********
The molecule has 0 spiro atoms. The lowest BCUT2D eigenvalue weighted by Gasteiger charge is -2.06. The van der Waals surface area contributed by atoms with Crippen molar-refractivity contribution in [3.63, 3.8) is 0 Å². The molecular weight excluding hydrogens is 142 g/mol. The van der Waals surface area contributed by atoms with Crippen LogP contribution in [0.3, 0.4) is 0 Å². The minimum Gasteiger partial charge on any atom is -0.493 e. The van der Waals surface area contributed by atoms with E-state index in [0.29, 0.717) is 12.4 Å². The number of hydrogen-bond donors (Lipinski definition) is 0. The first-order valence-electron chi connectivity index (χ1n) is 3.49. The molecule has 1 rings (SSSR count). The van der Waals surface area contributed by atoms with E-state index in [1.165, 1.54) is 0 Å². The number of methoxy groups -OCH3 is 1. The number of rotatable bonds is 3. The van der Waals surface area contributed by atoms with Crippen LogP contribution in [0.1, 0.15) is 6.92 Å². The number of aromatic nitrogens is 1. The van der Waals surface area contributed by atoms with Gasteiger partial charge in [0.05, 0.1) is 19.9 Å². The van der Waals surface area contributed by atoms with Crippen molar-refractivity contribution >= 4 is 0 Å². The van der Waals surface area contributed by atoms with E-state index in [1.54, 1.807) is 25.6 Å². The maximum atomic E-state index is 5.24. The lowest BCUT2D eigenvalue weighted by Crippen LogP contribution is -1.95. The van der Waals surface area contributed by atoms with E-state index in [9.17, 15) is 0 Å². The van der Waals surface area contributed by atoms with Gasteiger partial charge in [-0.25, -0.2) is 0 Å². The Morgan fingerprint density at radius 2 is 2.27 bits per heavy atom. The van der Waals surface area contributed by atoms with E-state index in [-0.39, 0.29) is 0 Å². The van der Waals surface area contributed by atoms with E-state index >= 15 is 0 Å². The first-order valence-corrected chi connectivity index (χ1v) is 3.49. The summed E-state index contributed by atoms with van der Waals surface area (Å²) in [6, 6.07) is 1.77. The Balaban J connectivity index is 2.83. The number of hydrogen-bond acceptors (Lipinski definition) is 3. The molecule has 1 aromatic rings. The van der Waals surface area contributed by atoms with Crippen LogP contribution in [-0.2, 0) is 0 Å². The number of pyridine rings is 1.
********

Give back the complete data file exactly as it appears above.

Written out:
The molecule has 0 spiro atoms. The lowest BCUT2D eigenvalue weighted by Gasteiger charge is -2.06. The van der Waals surface area contributed by atoms with Crippen molar-refractivity contribution in [3.63, 3.8) is 0 Å². The molecular weight excluding hydrogens is 142 g/mol. The van der Waals surface area contributed by atoms with Crippen LogP contribution in [0.3, 0.4) is 0 Å². The minimum Gasteiger partial charge on any atom is -0.493 e. The van der Waals surface area contributed by atoms with E-state index in [0.29, 0.717) is 12.4 Å². The number of hydrogen-bond donors (Lipinski definition) is 0. The first-order valence-electron chi connectivity index (χ1n) is 3.49. The molecule has 1 rings (SSSR count). The van der Waals surface area contributed by atoms with E-state index in [1.165, 1.54) is 0 Å². The number of methoxy groups -OCH3 is 1. The number of rotatable bonds is 3. The van der Waals surface area contributed by atoms with Crippen LogP contribution in [0.1, 0.15) is 6.92 Å². The number of aromatic nitrogens is 1. The van der Waals surface area contributed by atoms with Gasteiger partial charge in [0.05, 0.1) is 19.9 Å². The van der Waals surface area contributed by atoms with Crippen molar-refractivity contribution >= 4 is 0 Å². The van der Waals surface area contributed by atoms with E-state index in [1.54, 1.807) is 25.6 Å². The maximum atomic E-state index is 5.24. The lowest BCUT2D eigenvalue weighted by Crippen LogP contribution is -1.95. The van der Waals surface area contributed by atoms with E-state index in [9.17, 15) is 0 Å². The van der Waals surface area contributed by atoms with Gasteiger partial charge in [-0.25, -0.2) is 0 Å². The Morgan fingerprint density at radius 2 is 2.27 bits per heavy atom. The van der Waals surface area contributed by atoms with E-state index in [-0.39, 0.29) is 0 Å². The van der Waals surface area contributed by atoms with E-state index >= 15 is 0 Å². The first-order valence-corrected chi connectivity index (χ1v) is 3.49. The summed E-state index contributed by atoms with van der Waals surface area (Å²) in [6, 6.07) is 1.77. The Balaban J connectivity index is 2.83. The number of hydrogen-bond acceptors (Lipinski definition) is 3. The molecule has 1 aromatic rings. The van der Waals surface area contributed by atoms with Crippen LogP contribution in [-0.2, 0) is 0 Å². The number of pyridine rings is 1.